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Human Resources

From employment law to compensation and benefits, FMLA and hiring and firing and more, Business Management Daily provides comprehensive Human Resources updates.

Discover how your colleagues – and competitors – are dealing with discrimination and harassment, employment law, benefits programs, and more.

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If you offer severance packages to terminated employees, don’t assume they’ll only settle for a lump sum of cash. With the economy still recovering and uncertainty simmering over health care reform implementation, employees are choosing less severance pay and more benefits.

Courts are losing patience with employees who are overly sensitive when it comes to joking and off-color comments in the workplace, and are tossing out flimsy lawsuits because it’s not their role to manage workplaces.

When you buy a business, the employees generally don’t automatically transfer. Typically, the new owner decides which employees to keep on the payroll. Before you exclude any existing employees from consideration, make sure that rejecting them won’t look like a failure to hire because they have previously filed discrimination litigation.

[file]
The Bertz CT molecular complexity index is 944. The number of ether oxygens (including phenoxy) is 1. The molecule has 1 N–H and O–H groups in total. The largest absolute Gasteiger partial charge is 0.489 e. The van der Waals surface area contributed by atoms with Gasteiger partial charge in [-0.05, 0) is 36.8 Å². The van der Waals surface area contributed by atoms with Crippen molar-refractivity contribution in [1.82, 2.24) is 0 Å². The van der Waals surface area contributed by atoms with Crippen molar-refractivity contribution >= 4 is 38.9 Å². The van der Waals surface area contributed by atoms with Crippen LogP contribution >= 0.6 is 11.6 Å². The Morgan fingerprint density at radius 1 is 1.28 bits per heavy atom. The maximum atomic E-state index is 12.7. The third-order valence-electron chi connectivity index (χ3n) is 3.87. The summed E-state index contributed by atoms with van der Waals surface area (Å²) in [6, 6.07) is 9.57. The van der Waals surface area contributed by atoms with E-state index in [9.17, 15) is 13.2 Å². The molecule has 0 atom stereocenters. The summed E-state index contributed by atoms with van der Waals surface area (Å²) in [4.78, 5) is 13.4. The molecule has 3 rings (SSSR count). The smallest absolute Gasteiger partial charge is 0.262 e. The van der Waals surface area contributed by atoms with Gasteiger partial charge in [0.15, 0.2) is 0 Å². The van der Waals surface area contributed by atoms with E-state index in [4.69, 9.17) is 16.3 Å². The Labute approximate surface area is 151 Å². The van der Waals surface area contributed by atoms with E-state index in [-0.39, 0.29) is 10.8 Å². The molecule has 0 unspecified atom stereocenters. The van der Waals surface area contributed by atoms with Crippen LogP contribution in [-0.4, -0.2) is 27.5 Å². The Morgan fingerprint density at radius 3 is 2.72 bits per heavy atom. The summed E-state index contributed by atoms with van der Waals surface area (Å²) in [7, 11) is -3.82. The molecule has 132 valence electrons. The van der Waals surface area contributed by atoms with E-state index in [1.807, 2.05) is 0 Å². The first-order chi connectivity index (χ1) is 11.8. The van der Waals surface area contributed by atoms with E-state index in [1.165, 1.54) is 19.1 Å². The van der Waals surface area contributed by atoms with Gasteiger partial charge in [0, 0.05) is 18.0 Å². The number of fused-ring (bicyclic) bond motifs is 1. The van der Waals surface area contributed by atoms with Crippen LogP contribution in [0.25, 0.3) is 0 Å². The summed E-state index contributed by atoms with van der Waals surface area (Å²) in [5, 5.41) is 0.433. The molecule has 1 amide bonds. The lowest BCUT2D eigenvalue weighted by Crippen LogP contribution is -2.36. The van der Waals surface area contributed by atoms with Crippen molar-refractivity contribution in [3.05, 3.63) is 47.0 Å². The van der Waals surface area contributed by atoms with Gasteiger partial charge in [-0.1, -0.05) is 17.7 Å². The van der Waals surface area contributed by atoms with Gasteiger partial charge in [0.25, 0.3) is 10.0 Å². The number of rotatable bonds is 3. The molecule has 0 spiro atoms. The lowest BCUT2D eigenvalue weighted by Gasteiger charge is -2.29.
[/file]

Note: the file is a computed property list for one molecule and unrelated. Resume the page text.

Q. We have an employee who recently started working a second job. We currently don’t have a rule against moonlighting, but now he frequently comes in late and tired. It’s really affecting his work. Are we legally entitled to ban second jobs?
Q. Does California’s reporting-time pay law apply to workers who report to work but appear to be unable or unfit to work?
An employee who files for Social Security disability benefits based on the inability to work doesn’t automatically qualify for her company’s ERISA disability benefit plan when her federal benefits come through. She can be disabled under federal law but still capable of working as defined in the company insurance plan.
San Diego Mayor Bob Filner has resigned after settling sexual harassment claims against him.
Good news for bosses who get nervous when required to give poor performance evaluations: A negative performance review alone isn’t grounds for a lawsuit. It’s only if the review becomes the basis for discharge, demotion or a denied promotion that employees can take the matter to court.
Before you jump for joy when an employee acts as her own lawyer in a federal lawsuit, consider this: Courts give pro se litigants lots of leeway, as this case shows.
Don’t try to “create” artificial overtime for a disabled em­­ployee so she’ll be forced to use up her FMLA entitlement. That’s especially true if no one else is required to actually work overtime. Such a tactic will backfire.
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